What else to say? We are flawed and human and fragile, and we need all the friends that we can get.
 
cross-posted from, and all comments welcome at, Dagblog


Monday, September 05, 2016

Balanced Coverage and Baseball

So today, Paul Krugman told it like it is about the newspaper that employs him and its strange "balance via bias" coverage of the Clinton and Trump campaigns, in which the Grey Lady tries to give both candidates equivalent amounts of negative coverage. This requires (or allows) the Times to exhaustively cover "shadows over" and "questions about" the Clinton campaign while outright ignoring outrageous Trump behavior (such as funneling $25,000 to a state DA who was considering whether to sue one of Trump's businesses). The Times has written multiple stories on donors to the Clinton Foundation asking for favors and (wait for it) not getting them, while writing no (none, nada, zero) stories about the Trump Foundation giving the Florida DA twenty-five grand while a lawsuit was being considered. That's fair, right?

And the logic here, as in much of the media coverage, is that Trump has done so many terrible things that there isn't room to cover them all. So if he behaves badly enough, he gets some free bad behavior as an incentive. What journalism!

Then the Times, in a not at all biased piece of behavior, responded like this:
The Times did eventually tweet a link to Krugman's column, about nine hours after Silver's public shaming. So public shaming, plus nine hours, to get the routine social media promotion that all the paper's op-ed columns get. Nice.

Now, I know some of you will want to get into the weeds about details of Hillary Clinton's e-mails and the penumbras and emanations of the meetings she did not actually hold. So let me switch the topic entirely. Let's talk about baseball.

Sixteen years ago (on August 29, 2000, to be precise), two baseball teams played a game in which an eye-popping eight members of one team, including the manager, were ejected by the umpires, while exactly none of the other team's players or coaches got thrown out. Eight ejections to no ejections. How can that be fair? I have occasionally heard sportscasters ask exactly that question. If one team has eight people thrown out and the other side none, I have heard one Hall of Famer say, something has to be wrong. Obviously, this discrepancy is a sign of biased umpiring, right? Right?

No. Not at all.

On the home team's first at-bat, the visiting pitcher, Pedro Martinez, hit the leadoff batter with a pitch. (Full disclosure: I am an ardent Red Sox fan, and a pretty big Pedro fan. But I will fully admit that Pedro Martinez sometimes threw at guys intentionally. I might be biased in the Red Sox's favor, but in this case all of the facts are clear beyond question.) The umpires, rightly or wrongly, believed that Martinez had hit the home team player (Gerald Williams of the Tampa Devil Rays) by accident.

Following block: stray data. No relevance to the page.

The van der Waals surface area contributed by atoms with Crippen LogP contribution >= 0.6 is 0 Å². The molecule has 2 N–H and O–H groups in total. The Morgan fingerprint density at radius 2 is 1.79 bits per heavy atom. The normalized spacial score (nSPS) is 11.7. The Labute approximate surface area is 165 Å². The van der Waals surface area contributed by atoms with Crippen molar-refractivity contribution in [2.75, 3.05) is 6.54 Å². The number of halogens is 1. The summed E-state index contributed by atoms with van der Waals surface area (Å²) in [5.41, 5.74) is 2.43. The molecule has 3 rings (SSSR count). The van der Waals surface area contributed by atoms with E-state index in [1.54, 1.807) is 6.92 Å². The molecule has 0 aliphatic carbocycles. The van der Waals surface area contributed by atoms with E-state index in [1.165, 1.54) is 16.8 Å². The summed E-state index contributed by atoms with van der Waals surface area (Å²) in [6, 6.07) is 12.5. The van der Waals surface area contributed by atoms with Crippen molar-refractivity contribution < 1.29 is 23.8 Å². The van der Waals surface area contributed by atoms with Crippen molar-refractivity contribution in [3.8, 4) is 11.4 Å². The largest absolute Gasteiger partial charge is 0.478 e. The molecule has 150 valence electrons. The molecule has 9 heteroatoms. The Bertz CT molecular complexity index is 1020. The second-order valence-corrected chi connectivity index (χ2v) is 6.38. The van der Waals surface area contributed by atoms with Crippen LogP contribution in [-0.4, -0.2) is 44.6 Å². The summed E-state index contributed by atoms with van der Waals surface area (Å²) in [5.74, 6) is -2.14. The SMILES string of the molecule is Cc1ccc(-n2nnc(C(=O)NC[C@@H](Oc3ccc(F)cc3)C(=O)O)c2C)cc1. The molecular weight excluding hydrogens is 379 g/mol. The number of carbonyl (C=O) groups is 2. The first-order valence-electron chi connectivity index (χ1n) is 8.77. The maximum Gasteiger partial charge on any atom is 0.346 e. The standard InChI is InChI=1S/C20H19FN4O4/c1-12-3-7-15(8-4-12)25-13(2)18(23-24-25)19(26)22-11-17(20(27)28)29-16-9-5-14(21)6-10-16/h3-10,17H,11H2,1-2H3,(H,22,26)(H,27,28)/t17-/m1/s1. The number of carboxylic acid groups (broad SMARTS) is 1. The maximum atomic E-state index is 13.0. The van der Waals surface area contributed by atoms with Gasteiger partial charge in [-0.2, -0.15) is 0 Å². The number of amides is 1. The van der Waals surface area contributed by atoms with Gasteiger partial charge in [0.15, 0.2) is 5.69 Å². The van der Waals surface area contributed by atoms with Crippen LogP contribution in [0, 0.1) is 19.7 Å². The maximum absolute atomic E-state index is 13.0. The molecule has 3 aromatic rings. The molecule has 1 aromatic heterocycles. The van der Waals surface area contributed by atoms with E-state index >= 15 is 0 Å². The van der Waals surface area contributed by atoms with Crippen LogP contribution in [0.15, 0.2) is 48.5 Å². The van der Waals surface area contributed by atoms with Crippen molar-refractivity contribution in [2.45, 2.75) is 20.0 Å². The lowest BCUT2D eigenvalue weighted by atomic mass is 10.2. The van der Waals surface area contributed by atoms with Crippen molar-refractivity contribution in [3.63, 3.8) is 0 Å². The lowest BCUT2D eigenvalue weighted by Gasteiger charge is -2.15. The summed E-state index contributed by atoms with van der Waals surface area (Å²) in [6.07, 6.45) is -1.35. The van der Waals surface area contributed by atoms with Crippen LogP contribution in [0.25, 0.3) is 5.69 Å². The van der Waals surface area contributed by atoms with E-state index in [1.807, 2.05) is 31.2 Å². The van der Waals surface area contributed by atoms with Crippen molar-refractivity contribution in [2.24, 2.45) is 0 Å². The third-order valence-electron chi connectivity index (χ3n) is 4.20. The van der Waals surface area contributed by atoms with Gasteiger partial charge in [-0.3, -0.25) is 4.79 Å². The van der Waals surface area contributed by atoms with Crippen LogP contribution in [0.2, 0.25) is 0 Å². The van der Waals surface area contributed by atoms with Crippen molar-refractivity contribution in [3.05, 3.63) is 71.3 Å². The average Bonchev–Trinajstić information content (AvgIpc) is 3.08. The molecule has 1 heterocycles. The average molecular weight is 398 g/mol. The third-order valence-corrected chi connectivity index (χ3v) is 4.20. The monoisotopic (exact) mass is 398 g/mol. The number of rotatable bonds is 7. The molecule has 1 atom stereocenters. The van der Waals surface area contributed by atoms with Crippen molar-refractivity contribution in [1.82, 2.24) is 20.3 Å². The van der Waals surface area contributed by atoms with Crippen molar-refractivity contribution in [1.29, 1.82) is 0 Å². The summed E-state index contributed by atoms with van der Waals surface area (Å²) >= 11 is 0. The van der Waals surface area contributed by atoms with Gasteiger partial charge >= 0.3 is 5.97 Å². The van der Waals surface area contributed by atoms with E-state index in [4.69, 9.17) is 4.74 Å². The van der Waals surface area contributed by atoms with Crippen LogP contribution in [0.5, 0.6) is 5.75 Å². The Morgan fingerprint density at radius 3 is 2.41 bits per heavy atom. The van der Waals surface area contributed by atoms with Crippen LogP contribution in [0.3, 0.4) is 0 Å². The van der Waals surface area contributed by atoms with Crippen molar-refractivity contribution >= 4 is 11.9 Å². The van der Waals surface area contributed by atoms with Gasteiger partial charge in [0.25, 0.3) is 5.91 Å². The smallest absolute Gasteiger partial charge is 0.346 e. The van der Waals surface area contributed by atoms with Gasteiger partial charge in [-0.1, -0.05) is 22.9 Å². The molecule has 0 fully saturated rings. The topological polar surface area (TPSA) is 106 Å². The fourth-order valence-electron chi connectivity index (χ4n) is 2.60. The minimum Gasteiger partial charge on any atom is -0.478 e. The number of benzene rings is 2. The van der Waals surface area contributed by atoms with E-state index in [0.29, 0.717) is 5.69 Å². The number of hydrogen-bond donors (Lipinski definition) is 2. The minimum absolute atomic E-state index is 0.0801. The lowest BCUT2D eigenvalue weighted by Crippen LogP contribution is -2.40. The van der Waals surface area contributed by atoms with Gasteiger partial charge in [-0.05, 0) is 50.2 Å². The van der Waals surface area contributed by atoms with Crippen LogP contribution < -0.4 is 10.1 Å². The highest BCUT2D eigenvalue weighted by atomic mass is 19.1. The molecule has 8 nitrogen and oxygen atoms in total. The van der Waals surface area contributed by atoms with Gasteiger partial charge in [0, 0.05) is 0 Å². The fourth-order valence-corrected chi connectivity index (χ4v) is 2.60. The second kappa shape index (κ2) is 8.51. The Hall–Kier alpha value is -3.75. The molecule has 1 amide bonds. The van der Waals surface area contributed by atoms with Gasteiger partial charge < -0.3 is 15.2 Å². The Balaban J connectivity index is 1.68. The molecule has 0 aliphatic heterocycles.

Williams, however, chose to run out to the mound to attack the pitcher. This is a clear baseball no-no. It also led to nearly all the players from both teams rushing onto the field, pushing and shoving each other. Have I mentioned that the game had just started? The umpires regained control, sent everyone back to their places, and resumed the game. They ejected one player, the player who had rushed the pitcher's  mound, and kept everyone else in the game. That was basically the last eviction that involved the umpires' judgement calls. One Devil Ray ejected, no Red Sox ejected. Still with me?

A couple of innings later, the Devil Rays pitcher hits a Red Sox batter. This, too, may be an accident. But there is a clear baseball tradition of pitchers retaliating for hit batsman by going out and hitting one of the other team's batters as payback. At this point, the home team pitcher is not ejected. But, in baseball parlance, the benches are warned. This means that any further hit batters, or clear throws at batters, will lead to the automatic ejection of that pitcher AND his manager. Automatic. No questions. Great. Each team has hit one batter, one player has been ejected for starting a fight, and now both teams face automatic ejections if someone else gets hit.

Two batters later, the Devil Rays pitcher hits another Red Sox batter, the Red Sox's best hitter, pretty clearly not by accident but that's no longer even the question. The pitcher and the team manager get run off the field. 3 Devil Rays ejections, 0 Red Sox ejections.

Meanwhile, the Red Sox are doing pretty well. They build up a three-run lead and -- this part will be important -- their pitcher Pedro Martinez is throwing a no-hitter. After hitting that first batter, he hasn't let anyone else on base. He has gotten every single Devil Ray batter out, inning after inning. They simply can't hit him. They can't even work a walk.

So, eventually, the Devil Rays pitchers hit, or try to hit, more Red Sox batters. When they do this the pitcher, and whichever coach is filling in as manager at that moment, get ejected. In one memorable sequence (and I still remember watching this), the Devil Rays pitcher throws at one Red Sox batter so that the pitch is literally behind the poor guy. That pitcher gets ejected, taking one of his coaches with him. The Devil Rays bring in a new relief pitcher, let him warm up, and he immediately hits the very same batter that the last pitcher was ejected for throwing at. Four ejections in one at-bat. This is how you get to eight.